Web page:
Searching over 5,500,000 cases.


searching
Buy This Entire Record For $7.95

Download the entire decision to receive the complete text, official citation,
docket number, dissents and concurrences, and footnotes for this case.

Learn more about what you receive with purchase of this case.

United States v. Evans

United States District Court, E.D. Arkansas, Western Division

December 29, 2016

UNITED STATES OF AMERICA, PLAINTIFF
v.
CURTIS EARL EVANS, JR., DEFENDANT

          OPINION AND ORDER

          J. LEON HOLMES UNITED STATES DISTRICT JUDGE

         Curtis Earl Evans, Jr., has filed a pro se motion to vacate, set aside, or correct his sentence under 28 U.S.C. § 2255, arguing that his lawyer was ineffective. On June 4, 2015, Evans waived indictment and pleaded guilty to one count of possession of stolen firearms in violation of 18 U.S.C. § 922(j) pursuant to a an 11(c)(1)(B)[1] plea agreement. The Court sentenced Evans to 120 months imprisonment and three years supervised release, and ordered him to pay $152, 901.53 in restitution. For the following reasons, Evans's motion is denied.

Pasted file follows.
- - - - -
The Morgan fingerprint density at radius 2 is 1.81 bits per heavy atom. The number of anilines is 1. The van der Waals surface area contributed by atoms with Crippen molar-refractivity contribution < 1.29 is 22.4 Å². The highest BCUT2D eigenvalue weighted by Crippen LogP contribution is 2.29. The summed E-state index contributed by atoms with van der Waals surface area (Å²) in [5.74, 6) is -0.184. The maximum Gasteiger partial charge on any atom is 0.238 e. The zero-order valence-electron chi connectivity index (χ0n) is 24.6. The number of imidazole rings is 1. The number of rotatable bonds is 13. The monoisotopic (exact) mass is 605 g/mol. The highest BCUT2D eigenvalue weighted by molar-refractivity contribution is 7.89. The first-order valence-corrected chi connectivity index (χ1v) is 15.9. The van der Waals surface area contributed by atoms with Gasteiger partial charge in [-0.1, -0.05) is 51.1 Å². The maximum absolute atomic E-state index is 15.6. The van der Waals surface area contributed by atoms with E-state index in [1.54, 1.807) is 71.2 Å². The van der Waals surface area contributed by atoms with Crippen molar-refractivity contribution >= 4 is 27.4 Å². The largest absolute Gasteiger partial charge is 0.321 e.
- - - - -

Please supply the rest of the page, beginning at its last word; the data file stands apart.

To prevail on a claim of ineffective assistance of counsel, a defendant must show that his lawyer's performance was deficient and that the deficient performance prejudiced the defense. Strickland v. Washington, 466 U.S. 668, 687, 104 S.Ct. 2052, 2064, 80 L.Ed.2d 674 (1984). Proving that counsel was deficient “requires showing that counsel made errors so serious that counsel was not functioning as the ‘counsel' guaranteed the defendant by the Sixth Amendment.” Id. “Judicial scrutiny of counsel's performance must be highly deferential.” Id. at 689, 104 S.Ct. at 2065. Because of the distorting effects of hindsight and the difficulty of viewing counsel's representation of the client from the perspective available to defense counsel at the time of trial, “[a] court must indulge a strong presumption that counsel's conduct falls within the wide range of reasonable professional assistance.” Id. Proving that the deficient performance prejudiced the defense requires showing that there is a reasonable probability that, but for defense counsel's mistakes, the result of the proceeding would have been different. Id. at 694, 104 S.Ct. at 2068. “A reasonable probability is a probability sufficient to undermine confidence in the outcome.” Id. “When a defendant challenges a conviction, the question is whether there is a reasonable probability that, absent the errors, the factfinder would have had a reasonable doubt respecting guilt.” Id. at 695, 104 S.Ct. at 2068-69. In determining whether there is a reasonable probability that but for counsel's mistakes the result would have been different, the Court must consider the totality of the evidence before the judge or the jury. Id. The Strickland two-part standard also applies to ineffective assistance claims arising out of the plea process. Hill v. Lockhart, 474 U.S. 52, 57, 106 S.Ct. 366, 370, 88 L.Ed.2d 203 (1985). When the claim of ineffective assistance of counsel arises out of the plea process, the prejudice element “focuses on whether counsel's constitutionally ineffective performance affected the outcome of the plea process.” Id. An increased prison term may constitute prejudice under the Strickland standard. Glover v. United States, 531 U.S. 198, 121 S.Ct. 696, 148 L.Ed.2d 604 (2001).